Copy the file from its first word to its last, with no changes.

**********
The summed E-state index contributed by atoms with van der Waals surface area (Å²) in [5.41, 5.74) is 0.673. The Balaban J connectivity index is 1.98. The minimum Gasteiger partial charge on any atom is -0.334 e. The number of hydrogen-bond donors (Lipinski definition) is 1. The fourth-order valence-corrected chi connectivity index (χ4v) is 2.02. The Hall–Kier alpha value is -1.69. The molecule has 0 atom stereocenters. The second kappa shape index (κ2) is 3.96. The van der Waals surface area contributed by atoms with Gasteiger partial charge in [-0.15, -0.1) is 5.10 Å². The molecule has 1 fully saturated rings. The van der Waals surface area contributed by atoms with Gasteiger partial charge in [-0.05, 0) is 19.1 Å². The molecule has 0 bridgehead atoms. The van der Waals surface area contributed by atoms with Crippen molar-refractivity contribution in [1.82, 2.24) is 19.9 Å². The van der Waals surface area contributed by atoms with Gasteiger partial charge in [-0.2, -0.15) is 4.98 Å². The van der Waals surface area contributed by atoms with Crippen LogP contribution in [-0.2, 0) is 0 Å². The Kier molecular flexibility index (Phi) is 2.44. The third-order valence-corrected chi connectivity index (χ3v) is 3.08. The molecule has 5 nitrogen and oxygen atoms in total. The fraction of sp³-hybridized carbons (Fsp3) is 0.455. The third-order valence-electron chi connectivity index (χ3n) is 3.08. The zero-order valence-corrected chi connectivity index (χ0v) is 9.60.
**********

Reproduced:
The summed E-state index contributed by atoms with van der Waals surface area (Å²) in [5.41, 5.74) is 0.673. The Balaban J connectivity index is 1.98. The minimum Gasteiger partial charge on any atom is -0.334 e. The number of hydrogen-bond donors (Lipinski definition) is 1. The fourth-order valence-corrected chi connectivity index (χ4v) is 2.02. The Hall–Kier alpha value is -1.69. The molecule has 0 atom stereocenters. The second kappa shape index (κ2) is 3.96. The van der Waals surface area contributed by atoms with Gasteiger partial charge in [-0.15, -0.1) is 5.10 Å². The molecule has 1 fully saturated rings. The van der Waals surface area contributed by atoms with Gasteiger partial charge in [-0.05, 0) is 19.1 Å². The molecule has 0 bridgehead atoms. The van der Waals surface area contributed by atoms with Crippen molar-refractivity contribution in [1.82, 2.24) is 19.9 Å². The van der Waals surface area contributed by atoms with Gasteiger partial charge in [-0.2, -0.15) is 4.98 Å². The van der Waals surface area contributed by atoms with Crippen LogP contribution in [-0.2, 0) is 0 Å². The Kier molecular flexibility index (Phi) is 2.44. The third-order valence-corrected chi connectivity index (χ3v) is 3.08. The molecule has 5 nitrogen and oxygen atoms in total. The fraction of sp³-hybridized carbons (Fsp3) is 0.455. The third-order valence-electron chi connectivity index (χ3n) is 3.08. The zero-order valence-corrected chi connectivity index (χ0v) is 9.60.